There is no serious ice on the west shore of Hudson Bay yet (as the map below shows) but the winds have just shifted – instead of coming from the south, they are now blowing in from the north.
Freeze-up and a resumption of seal hunting for Western and Southern Hudson Bay polar bears looks imminent. The bears get out on the ice as soon as they are physically able, when the ice is about 3-4 inches thick (about 10 cm).
I’m going to let Kelsey Eliasson from PolarBearAlley, on shore at Churchill, convey the gist of the freeze-up situation on the Bay.
Recall that freeze-up was late in both 1998 and 1999 – during the height of that strong El Niño warmth as well as the year following.
December 5th and the north winds have finally arrived… you could almost feel the relief sigh across the landscape. Things were starting to get a little ‘weird’ and Churchill is already a little weird.
While this late freezeup has not held much good news, there are a few bright spots. First, the weather forecast is finally showing signs of locking the ice to the shore. Wind is going to pick up to 40km gusting to 60km per hour on Tuesday and with -20C highs forecasted for the rest of the week, the ice should lock in pretty quick. Right now, there’s a lot of fresh water ice floating around out on the horizon.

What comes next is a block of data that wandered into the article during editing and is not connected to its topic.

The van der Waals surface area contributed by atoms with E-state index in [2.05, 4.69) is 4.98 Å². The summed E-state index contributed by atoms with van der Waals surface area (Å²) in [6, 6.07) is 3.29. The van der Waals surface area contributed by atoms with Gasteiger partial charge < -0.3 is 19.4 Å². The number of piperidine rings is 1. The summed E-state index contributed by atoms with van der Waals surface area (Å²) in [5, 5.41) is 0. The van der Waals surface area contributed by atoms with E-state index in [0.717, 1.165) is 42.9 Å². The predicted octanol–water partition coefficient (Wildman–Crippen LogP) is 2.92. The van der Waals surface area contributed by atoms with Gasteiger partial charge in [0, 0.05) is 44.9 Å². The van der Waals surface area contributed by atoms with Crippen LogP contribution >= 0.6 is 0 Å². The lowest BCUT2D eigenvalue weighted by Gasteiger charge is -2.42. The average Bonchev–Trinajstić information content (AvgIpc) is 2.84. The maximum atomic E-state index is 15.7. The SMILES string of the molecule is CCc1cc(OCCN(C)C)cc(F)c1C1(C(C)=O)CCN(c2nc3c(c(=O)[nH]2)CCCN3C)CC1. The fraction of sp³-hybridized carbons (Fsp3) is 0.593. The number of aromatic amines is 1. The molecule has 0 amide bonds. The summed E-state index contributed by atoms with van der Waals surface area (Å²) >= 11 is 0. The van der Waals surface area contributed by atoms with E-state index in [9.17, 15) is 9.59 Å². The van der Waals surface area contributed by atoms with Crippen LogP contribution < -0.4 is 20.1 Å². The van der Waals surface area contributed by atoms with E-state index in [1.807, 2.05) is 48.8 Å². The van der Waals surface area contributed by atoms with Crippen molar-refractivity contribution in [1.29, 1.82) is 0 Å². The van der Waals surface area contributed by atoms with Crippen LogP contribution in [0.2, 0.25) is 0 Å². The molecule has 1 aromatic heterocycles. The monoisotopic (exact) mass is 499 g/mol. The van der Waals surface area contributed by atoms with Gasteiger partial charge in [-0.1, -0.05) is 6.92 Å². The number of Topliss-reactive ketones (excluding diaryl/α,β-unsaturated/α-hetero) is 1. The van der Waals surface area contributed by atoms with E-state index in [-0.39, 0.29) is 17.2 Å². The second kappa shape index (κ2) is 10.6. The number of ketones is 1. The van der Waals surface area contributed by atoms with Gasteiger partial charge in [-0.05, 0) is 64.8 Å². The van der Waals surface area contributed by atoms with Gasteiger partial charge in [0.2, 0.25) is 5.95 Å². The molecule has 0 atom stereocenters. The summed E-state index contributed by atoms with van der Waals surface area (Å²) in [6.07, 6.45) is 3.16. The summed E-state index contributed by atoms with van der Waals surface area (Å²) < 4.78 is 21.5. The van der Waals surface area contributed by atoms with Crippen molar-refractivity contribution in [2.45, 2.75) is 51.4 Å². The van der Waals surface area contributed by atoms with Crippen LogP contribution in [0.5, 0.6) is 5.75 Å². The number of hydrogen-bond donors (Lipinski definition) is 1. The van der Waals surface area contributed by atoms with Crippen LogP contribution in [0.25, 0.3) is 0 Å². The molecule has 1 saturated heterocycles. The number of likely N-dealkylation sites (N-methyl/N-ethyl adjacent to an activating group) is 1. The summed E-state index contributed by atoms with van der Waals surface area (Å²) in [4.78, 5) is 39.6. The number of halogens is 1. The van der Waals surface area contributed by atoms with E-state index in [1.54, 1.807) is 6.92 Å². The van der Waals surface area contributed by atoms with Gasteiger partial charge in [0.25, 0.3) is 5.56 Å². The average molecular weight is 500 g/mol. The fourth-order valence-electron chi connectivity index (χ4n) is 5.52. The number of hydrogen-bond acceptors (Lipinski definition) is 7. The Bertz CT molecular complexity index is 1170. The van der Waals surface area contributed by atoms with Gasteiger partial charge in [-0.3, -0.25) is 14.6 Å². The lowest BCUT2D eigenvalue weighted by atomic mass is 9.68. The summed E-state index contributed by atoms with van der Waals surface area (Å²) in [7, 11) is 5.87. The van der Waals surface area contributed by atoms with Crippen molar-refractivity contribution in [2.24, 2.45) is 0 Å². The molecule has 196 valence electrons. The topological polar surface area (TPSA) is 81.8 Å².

The other positive is that some bears are out hunting seals, or at least trying their hand at it. A mother with her yearling was out patrolling the ice edge, working pretty hard. Yesterday, a little female sub-adult came out to the ice, dipping her head in and then even jumping in before quickly exiting, rolling on the ice and happily running away. It was a pretty nice moment in a tough year, she probably has a pretty good future.
The last positive note is that we have drastically under-estimated how many mothers and cubs stay hidden through the season and then make a last minute break for the sea ice. This season must have set a record for family groups, some showing up for one day and then melting back into the treeline, other heading through town and pushed across river.
Another note that should be positive is that there are a heck of a lot of cubs around this year and that means that this population continues to fight and adapt against changing ice but also is probably growing. I am pretty confident that this summer’s aerial survey will show that it has rebounded to 1200 animals…[my bold]
Read the whole thing here.
There is no way of knowing right now how many bears might not survive the winter after the late freeze-up this fall. But the fact that so many started in better condition than usual in July is reason to be hopeful that the die-off might not be as severe as it might otherwise have been. Young subadults and older bears – and some cubs – are most at risk of not being able to put back on some of the weight they’ve lost over the summer in time for the winter lull in feeding.
We’ll have to wait and see.
Almost forgot to add the Polar Bear Alert report, which came out this morning: